By Ed Bruske
aka The Slow Cook
Although this lunch looks sparse, it comes fairly close to the 664 calories the U.S. Department of Agriculture says schools must offer for lunch daily to kids in Kindergarten through grade six averaged over a week. (An 8-ounce carton of unflavored milk, not shown here, would also factor into the total.)
An half-cup portion of hummus such as the one shown here, packed with healthy fiber, contains around 220 calories, and a serving of pita bread adds another 260. There may be 50 calories in the cucumbers and carrots combined, and a carton of milk contains another 120 calories.
According to my calculations, that's 650 calories--and without any added sugar! (At least I don't think so, although the manufacturer could have snuck some into the hummus. We don't have the ingredient list.)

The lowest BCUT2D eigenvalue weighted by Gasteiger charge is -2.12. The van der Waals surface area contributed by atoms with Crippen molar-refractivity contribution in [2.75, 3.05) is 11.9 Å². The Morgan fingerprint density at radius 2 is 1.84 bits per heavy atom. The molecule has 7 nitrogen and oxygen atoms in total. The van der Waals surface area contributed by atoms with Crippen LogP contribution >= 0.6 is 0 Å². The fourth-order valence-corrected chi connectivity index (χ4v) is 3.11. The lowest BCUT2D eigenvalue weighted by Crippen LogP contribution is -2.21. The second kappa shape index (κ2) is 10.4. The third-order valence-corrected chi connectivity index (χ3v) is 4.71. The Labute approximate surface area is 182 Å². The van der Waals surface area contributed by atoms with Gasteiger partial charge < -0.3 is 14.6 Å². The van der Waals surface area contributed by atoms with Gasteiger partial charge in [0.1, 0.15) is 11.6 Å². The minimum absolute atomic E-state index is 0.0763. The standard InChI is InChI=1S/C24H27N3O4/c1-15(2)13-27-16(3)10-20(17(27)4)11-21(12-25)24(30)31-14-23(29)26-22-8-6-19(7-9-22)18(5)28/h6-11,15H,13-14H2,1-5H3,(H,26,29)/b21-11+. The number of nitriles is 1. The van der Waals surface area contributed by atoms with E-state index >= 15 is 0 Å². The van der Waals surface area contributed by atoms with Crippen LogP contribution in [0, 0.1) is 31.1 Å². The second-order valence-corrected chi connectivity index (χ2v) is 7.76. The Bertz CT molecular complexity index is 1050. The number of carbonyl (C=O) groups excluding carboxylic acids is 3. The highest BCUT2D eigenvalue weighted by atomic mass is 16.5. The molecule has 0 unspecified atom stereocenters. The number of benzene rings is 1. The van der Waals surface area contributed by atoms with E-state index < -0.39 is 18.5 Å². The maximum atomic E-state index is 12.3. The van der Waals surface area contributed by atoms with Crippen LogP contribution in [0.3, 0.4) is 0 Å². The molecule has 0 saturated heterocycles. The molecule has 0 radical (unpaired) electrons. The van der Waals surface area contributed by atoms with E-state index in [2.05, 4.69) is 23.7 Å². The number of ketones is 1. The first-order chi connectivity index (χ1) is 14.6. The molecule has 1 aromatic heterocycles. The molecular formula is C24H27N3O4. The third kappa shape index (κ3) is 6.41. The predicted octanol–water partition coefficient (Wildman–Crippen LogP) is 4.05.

The hummus originates from a company called Kronos Greek Specialties in Glendale Heights, IL. According to the company's website, it's sold in packages of two four-pound tubs, then our local kitchen ladies scoop it into plastic cups, as shown in the photo. School officials have said they hope to have a website up and running in November where the public can find all of the ingredients for foods served in D.C. Public Schools.
The "locally grown cucumber coins" have an added feature: being local, they earn the schools a five-cent bonus per meal from the D.C. treasury. I wonder how they keep track of that, since the cucumbers were only offered with the alternate meal, not with the main meal served on this particular day.
Chartwells at its menu website listed the carrots as "carrot sticks," but in fact they are "sanded" carrots (aka "baby" carrots.)
This meal seams like a smart use of processed foods (Greek hummus made from chickpeas and tahini), as opposed to some of the really awful processed foods we've seen in the past. Perhaps there are other ethnic foods that could be deployed in the school meal program. Can you think of any?
1 day ago